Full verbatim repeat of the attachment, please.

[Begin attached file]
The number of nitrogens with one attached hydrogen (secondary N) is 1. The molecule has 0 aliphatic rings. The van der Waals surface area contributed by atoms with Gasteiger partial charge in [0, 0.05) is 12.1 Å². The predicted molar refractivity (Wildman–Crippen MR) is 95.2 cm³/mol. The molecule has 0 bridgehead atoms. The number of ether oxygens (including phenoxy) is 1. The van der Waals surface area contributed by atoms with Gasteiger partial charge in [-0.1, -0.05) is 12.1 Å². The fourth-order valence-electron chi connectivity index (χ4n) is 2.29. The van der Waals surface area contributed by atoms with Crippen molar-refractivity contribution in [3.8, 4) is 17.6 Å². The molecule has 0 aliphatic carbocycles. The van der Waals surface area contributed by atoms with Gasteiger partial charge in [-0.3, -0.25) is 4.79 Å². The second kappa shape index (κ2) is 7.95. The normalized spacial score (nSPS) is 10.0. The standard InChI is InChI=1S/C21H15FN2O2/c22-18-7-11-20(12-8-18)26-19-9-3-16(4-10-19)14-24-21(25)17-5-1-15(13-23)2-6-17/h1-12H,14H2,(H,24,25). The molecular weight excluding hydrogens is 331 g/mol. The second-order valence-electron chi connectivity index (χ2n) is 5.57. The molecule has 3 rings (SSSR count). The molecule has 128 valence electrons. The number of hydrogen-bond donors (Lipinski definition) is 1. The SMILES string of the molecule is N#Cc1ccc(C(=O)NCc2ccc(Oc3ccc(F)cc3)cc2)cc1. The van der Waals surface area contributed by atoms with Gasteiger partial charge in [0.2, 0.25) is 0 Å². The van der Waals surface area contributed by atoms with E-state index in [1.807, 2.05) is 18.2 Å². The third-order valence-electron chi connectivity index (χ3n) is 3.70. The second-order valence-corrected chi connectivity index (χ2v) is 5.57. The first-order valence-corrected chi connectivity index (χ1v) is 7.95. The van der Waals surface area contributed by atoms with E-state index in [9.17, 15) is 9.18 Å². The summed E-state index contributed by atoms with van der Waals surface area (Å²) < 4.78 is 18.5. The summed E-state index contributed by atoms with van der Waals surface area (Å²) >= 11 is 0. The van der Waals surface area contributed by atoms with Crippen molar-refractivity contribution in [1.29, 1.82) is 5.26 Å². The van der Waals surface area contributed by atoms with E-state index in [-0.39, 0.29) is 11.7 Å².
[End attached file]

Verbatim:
The number of nitrogens with one attached hydrogen (secondary N) is 1. The molecule has 0 aliphatic rings. The van der Waals surface area contributed by atoms with Gasteiger partial charge in [0, 0.05) is 12.1 Å². The predicted molar refractivity (Wildman–Crippen MR) is 95.2 cm³/mol. The molecule has 0 bridgehead atoms. The number of ether oxygens (including phenoxy) is 1. The van der Waals surface area contributed by atoms with Gasteiger partial charge in [-0.1, -0.05) is 12.1 Å². The fourth-order valence-electron chi connectivity index (χ4n) is 2.29. The van der Waals surface area contributed by atoms with Crippen molar-refractivity contribution in [3.8, 4) is 17.6 Å². The molecule has 0 aliphatic carbocycles. The van der Waals surface area contributed by atoms with Gasteiger partial charge in [-0.3, -0.25) is 4.79 Å². The second kappa shape index (κ2) is 7.95. The normalized spacial score (nSPS) is 10.0. The standard InChI is InChI=1S/C21H15FN2O2/c22-18-7-11-20(12-8-18)26-19-9-3-16(4-10-19)14-24-21(25)17-5-1-15(13-23)2-6-17/h1-12H,14H2,(H,24,25). The molecular weight excluding hydrogens is 331 g/mol. The second-order valence-electron chi connectivity index (χ2n) is 5.57. The molecule has 3 rings (SSSR count). The molecule has 128 valence electrons. The number of hydrogen-bond donors (Lipinski definition) is 1. The SMILES string of the molecule is N#Cc1ccc(C(=O)NCc2ccc(Oc3ccc(F)cc3)cc2)cc1. The van der Waals surface area contributed by atoms with Gasteiger partial charge in [0.2, 0.25) is 0 Å². The van der Waals surface area contributed by atoms with E-state index in [1.807, 2.05) is 18.2 Å². The third-order valence-electron chi connectivity index (χ3n) is 3.70. The second-order valence-corrected chi connectivity index (χ2v) is 5.57. The first-order valence-corrected chi connectivity index (χ1v) is 7.95. The van der Waals surface area contributed by atoms with E-state index in [9.17, 15) is 9.18 Å². The summed E-state index contributed by atoms with van der Waals surface area (Å²) < 4.78 is 18.5. The summed E-state index contributed by atoms with van der Waals surface area (Å²) >= 11 is 0. The van der Waals surface area contributed by atoms with Crippen molar-refractivity contribution in [1.29, 1.82) is 5.26 Å². The van der Waals surface area contributed by atoms with E-state index in [-0.39, 0.29) is 11.7 Å².